Influence of shoe design on plantar loading
While intrinsic factors such as foot type and gender have been shown to influence plantar loading, it is also important to consider the role of footwear. Previous studies that have examined changes in plantar loading based on shoe design have focused on a range of topics, from clinical populations such as patients with diabetes59,60 and women with foot pain61 to differences in military boot design 62 and medical walking boots.63 Few studies have examined changes in plantar loading in different sport specific footwear.64- 66
A study of changes in plantar loading in running shoes by Wiegerinck et al66 indicated that peak pressure is increased in the lateral midfoot; medial, middle and lateral forefoot; and beneath the hallux and lesser toes when running in a racing flat (which has decreased cushioning properties) compared with a traditional training shoe. In addition, they demonstrated a significant increase in the maximum force beneath the lateral forefoot, hallux and the lesser toes when running in a racing flat. These results suggest that there is an inverse relationship between shoe cushioning and loading beneath the lateral forefoot.
The examination of shoes other than running shoes has been limited at this point to cleated shoes.64,65 Santos et al65 examined the differences in plantar loading between a soccer shoe and a training shoe. Unfortunately, limited information was given to explain the differences in footwear construction between these two shoes. The results of the study indicate that there is an increase in contact area beneath the foot when walking in the training shoe compared to the soccer shoe. However, maximum force and peak pressure were both increased in the soccer shoe compared to the training shoe. The different regions of the foot were not compared between the two shoe conditions.
Queen et al64 examined the differences in plantar loading between four different soccer cleat designs (Bladed, Firm Ground, Hard Ground, and Turf) to determine if cleat placement or cleat design influenced plantar loading in the forefoot during a side-cut and cross-over cut task. It was clear from previous studies that the cross-over cut task for the men was the most problematic in terms of loading beneath the lateral portion of the foot.45,57 The cleat study included both men and women, but because of the aforementioned gender differences, the results for men are most clinically relevant. When comparing the plantar loading between different cleat types during the cross-over cut task for the men, the Turf cleat demonstrated a significant decrease in the force-time integral in the lateral forefoot when compared to the other three cleat types, but there were no differences between the other cleat types. In addition, the force-time integral was significantly decreased in the turf shoe when compared with the bladed cleat. The results of this study are similar to those by Wiegerinck et al, which reported that with increased cushioning there was a decrease in loading beneath the lateral portion of the foot.64,66 The Turf cleat that was tested in the study by Queen et al featured additional midsole cushioning that was not present in the rest of the cleated conditions.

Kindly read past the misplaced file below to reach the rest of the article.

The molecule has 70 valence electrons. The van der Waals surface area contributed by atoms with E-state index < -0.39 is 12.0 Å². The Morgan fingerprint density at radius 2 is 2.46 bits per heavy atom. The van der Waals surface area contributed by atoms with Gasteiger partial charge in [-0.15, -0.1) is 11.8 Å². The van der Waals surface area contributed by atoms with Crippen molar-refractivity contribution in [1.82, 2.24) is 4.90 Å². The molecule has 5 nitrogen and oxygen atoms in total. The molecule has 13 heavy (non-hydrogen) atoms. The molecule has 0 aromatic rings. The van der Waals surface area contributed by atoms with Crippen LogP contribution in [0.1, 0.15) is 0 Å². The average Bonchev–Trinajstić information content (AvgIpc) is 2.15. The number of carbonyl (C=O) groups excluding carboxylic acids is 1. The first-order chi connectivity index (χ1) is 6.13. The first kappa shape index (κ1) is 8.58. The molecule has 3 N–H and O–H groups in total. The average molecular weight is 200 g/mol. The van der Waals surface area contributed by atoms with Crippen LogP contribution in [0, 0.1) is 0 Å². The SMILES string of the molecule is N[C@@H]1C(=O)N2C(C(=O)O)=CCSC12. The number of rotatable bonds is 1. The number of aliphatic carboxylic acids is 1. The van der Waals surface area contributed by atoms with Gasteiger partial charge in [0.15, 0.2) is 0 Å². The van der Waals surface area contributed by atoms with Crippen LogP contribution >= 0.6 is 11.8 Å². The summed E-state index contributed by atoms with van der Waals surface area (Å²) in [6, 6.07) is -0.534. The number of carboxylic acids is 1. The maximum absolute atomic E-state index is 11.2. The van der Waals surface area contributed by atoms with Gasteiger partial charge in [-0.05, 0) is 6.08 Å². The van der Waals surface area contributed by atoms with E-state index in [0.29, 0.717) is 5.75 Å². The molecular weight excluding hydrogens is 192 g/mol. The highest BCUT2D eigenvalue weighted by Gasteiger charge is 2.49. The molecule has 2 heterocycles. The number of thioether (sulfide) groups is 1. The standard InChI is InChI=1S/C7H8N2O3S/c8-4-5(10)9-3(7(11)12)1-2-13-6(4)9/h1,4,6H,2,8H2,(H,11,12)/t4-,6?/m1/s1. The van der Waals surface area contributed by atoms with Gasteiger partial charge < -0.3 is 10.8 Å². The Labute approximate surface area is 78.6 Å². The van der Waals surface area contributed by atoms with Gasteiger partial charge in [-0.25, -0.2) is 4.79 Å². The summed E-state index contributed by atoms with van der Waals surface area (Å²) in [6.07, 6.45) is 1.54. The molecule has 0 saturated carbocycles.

Footwear appears to play a role in changing the loading beneath the foot, but it is unclear what the effect of changing specific cushioning parameters would be on plantar loading. Future work examining the effect of changes in midsole density on plantar loading could be important in determining an optimal shoe design for the prevention of fifth metatarsal stress fractures, as well as for returning to play following injury.
When examining plantar loading and the potential for identifying risk factors for fifth metatarsal stress fractures, it appears that gender, athletic task, foot type, and shoe design may all play a role. The literature indicates that, independent of the task being performed (running or cutting), men demonstrate an increase in plantar loading beneath the lateral aspect of the foot. This increased loading in men could be one possible explanation for the increased incidence of fifth metatarsal stress fractures. Based on the current literature, it appears that the cross-over cutting task during soccer results in the greatest loading beneath the lateral portion of the foot, but no information exists examining the effect of various basketball specific tasks. Therefore, future work should address plantar loading during basketball specific tasks, as well as examining the differences in basketball shoe construction that could influence loading and therefore injury risk. In addition, continued study of the effect of foot type on plantar loading during more dynamic tasks, as well as additional epidemiological studies, could improve our understanding of how foot type influences injury risk. Future work should focus on changes in plantar loading during sport specific tasks in cleated sports and basketball, specifically in men, in order to better understand how to prevent this injury and how to decrease the re-injury rate.
Robin M. Queen, PhD, is director of the Michael W. Krzyzewski Human Performance Lab and a medical instructor in the division of orthopaedic surgery at Duke University in Durham, NC. James A. Nunley II, MD, is the J. Leonard Goldner Professor in the department of surgery, division of orthopaedic surgery as well as the chief of orthopaedic surgery at Duke University School of Medicine.